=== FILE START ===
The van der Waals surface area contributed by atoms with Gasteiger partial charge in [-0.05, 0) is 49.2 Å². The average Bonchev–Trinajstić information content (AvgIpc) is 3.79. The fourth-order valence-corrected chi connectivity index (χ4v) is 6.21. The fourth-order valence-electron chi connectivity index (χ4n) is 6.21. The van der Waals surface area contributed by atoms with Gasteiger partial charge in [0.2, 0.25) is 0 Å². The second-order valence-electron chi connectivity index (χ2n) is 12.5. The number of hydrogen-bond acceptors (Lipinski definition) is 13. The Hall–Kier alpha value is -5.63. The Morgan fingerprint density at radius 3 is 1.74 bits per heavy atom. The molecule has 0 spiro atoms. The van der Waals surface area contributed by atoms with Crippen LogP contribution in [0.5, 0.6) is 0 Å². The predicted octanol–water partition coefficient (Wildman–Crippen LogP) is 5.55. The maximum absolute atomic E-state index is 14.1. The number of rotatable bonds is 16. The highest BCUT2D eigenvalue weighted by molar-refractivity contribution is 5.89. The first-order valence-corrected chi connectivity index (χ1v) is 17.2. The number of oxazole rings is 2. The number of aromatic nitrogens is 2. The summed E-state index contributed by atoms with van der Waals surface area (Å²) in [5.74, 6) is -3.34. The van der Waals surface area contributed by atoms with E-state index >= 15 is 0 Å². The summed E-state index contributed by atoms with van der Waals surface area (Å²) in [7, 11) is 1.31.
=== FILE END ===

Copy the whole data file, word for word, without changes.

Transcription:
The van der Waals surface area contributed by atoms with Gasteiger partial charge in [-0.05, 0) is 49.2 Å². The average Bonchev–Trinajstić information content (AvgIpc) is 3.79. The fourth-order valence-corrected chi connectivity index (χ4v) is 6.21. The fourth-order valence-electron chi connectivity index (χ4n) is 6.21. The van der Waals surface area contributed by atoms with Gasteiger partial charge in [0.2, 0.25) is 0 Å². The second-order valence-electron chi connectivity index (χ2n) is 12.5. The number of hydrogen-bond acceptors (Lipinski definition) is 13. The Hall–Kier alpha value is -5.63. The Morgan fingerprint density at radius 3 is 1.74 bits per heavy atom. The molecule has 0 spiro atoms. The van der Waals surface area contributed by atoms with Crippen LogP contribution in [0.5, 0.6) is 0 Å². The predicted octanol–water partition coefficient (Wildman–Crippen LogP) is 5.55. The maximum absolute atomic E-state index is 14.1. The number of rotatable bonds is 16. The highest BCUT2D eigenvalue weighted by molar-refractivity contribution is 5.89. The first-order valence-corrected chi connectivity index (χ1v) is 17.2. The number of oxazole rings is 2. The number of aromatic nitrogens is 2. The summed E-state index contributed by atoms with van der Waals surface area (Å²) in [5.74, 6) is -3.34. The van der Waals surface area contributed by atoms with E-state index >= 15 is 0 Å². The summed E-state index contributed by atoms with van der Waals surface area (Å²) in [7, 11) is 1.31.